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  24. J. D. Bishop (2006). Samuel Fleischacker, On Adam Smith's Wealth of Nations: A Philosophical Companion. Philosophy in Review 26 (1):30.
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  25. John D. Bishop (1995). Adam Smith's Invisible Hand Argument. Journal of Business Ethics 14 (3):165 - 180.
    Adam Smith is usually thought to argue that the result of everyone pursuing their own interests will be the maximization of the interests of society. The invisible hand of the free market will transform the individual''s pursuit of gain into the general utility of society. This is the invisible hand argument.Many people, although Smith did not, draw a moral corollary from this argument, and use it to defend the moral acceptability of pursuing one''s own self-interest.
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  26. Richard J. Blackwell (1977). "The Problem of Life: An Essay in the Origins of Biological Thought," by C. U. M. Smith. Modern Schoolman 55 (1):119-120.
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  27. Mogens Blegvad (1986). Adam Smith jako filozof nauki. Studia Filozoficzne 251 (10).
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  28. Paul Bloomfield (1959). Adam's Brood. The Eugenics Review 51 (3):170.
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  29. Joe Blosser (2011). Christian Freedom in Political Economy : The Legacy of John Calvin in the Thought of Adam Smith. In Paul Oslington (ed.), Adam Smith as Theologian. Routledge.
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  30. J. Bonar (1926). “The Theory of Moral Sentiments,” By Adam Smith, 1759. Philosophy 1 (03):333-.
    To this, his first book, the author owed the opportunities of travel and leisure which enabled him to perfect his second, the Wealth of Nations , 1776. It has needed all the fame of the second to keep alive the memory of the first. The Moral Sentiments founded no school, and is usually passed over with the faint praise due to the author's reputation. Yet Burke welcomed its theory as “in all its essential parts just” ; and it was treated (...)
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  31. J. Bonar (1897). Book Review:Lectures on Justice, Police, Revenue, and Arms. Adam Smith, Edwin Cannan. [REVIEW] Ethics 7 (3):385-.
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  32. Richard Boyd (2013). Adam Smith on Civility and Civil Society. In Christopher J. Berry, Maria Pia Paganelli & Craig Smith (eds.), The Oxford Handbook of Adam Smith. Oup Oxford. 443.
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  33. Emily Brady (2011). Adam Smith's ''Sympathetic Imagination'' and the Aesthetic Appreciation of Environment. Journal of Scottish Philosophy 9 (1):95-109.
    This paper explores the significance of Adam Smith's ideas for defending non-cognitivist theories of aesthetic appreciation of nature. Objections to non-cognitivism argue that the exercise of emotion and imagination in aesthetic judgement potentially sentimentalizes and trivializes nature. I argue that although directed at moral judgement, Smith's views also find a place in addressing this problem. First, sympathetic imagination may afford a deeper and more sensitive type of aesthetic engagement. Second, in taking up the position of the impartial spectator, aesthetic judgements (...)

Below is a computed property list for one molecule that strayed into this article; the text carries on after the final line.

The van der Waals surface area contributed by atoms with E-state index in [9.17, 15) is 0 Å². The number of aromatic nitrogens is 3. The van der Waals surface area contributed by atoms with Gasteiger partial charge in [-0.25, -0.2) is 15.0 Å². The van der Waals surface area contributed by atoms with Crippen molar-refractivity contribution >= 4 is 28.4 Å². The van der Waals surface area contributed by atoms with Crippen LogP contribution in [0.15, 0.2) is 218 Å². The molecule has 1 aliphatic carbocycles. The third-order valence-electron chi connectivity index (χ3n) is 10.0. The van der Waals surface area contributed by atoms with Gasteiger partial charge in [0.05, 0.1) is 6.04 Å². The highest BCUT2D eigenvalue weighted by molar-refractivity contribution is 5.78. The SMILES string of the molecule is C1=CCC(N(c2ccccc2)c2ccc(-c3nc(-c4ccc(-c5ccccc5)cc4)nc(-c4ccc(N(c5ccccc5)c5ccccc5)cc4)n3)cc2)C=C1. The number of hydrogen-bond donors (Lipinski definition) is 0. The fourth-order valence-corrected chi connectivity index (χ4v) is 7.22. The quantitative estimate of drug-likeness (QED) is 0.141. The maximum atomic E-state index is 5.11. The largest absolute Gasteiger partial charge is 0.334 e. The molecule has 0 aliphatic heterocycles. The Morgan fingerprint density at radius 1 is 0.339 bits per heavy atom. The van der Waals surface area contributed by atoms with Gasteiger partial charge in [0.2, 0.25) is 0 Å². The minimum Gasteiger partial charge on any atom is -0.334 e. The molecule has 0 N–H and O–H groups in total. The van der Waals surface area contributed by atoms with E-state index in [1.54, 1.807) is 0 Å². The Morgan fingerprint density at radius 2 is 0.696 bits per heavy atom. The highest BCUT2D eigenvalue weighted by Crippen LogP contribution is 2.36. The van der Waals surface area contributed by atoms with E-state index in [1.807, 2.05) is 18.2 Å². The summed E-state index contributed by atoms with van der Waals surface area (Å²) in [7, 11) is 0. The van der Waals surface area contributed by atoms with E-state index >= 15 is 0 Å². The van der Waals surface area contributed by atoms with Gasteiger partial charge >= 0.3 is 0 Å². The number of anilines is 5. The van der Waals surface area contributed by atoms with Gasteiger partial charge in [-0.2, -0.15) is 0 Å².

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  34. George Bragues (2009). Adam Smith's Vision of the Ethical Manager. Journal of Business Ethics 90 (4):447 - 460.
    Smith's famous invocation of the invisible hand -according to which self-interest promotes the greater good — has popularly been seen as a fundamental challenge to business ethics, a field committed to the opposite premise that the public interest cannot be advanced unless economic egoism is restrained by a more socially conscious mindset, one that takes into account the legitimate needs of stakeholders and the reciprocity inherent in networked relationships. Adam Smith has been brought into the discipline to show that his (...)
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  35. Matthew Braham (2007). Adam Smith's Concept of Welfare. Acta Philosophica Fennica 83:187-206.
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  36. Michael Bray (2007). Sympathy, Disenchantment, and Authority: Adam Smith and the Construction of Moral Sentiments. Graduate Faculty Philosophy Journal 28 (1):159-193.
  37. Robert Brenner (2007). Property and Progress: Where Adam Smith Went Wrong. In Chris Wickham (ed.), Marxist History-Writing for the Twenty-First Century. Published for the British Academy by Oxford University Press. 49--111.
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  38. Charles F. Breslin (1972). Richard C. Smith. Proceedings and Addresses of the American Philosophical Association 46:195 -.
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  39. Alexander Broadie (2010). Aristotle, Adam Smith and the Virtue of Propriety. Journal of Scottish Philosophy 8 (1):79-89.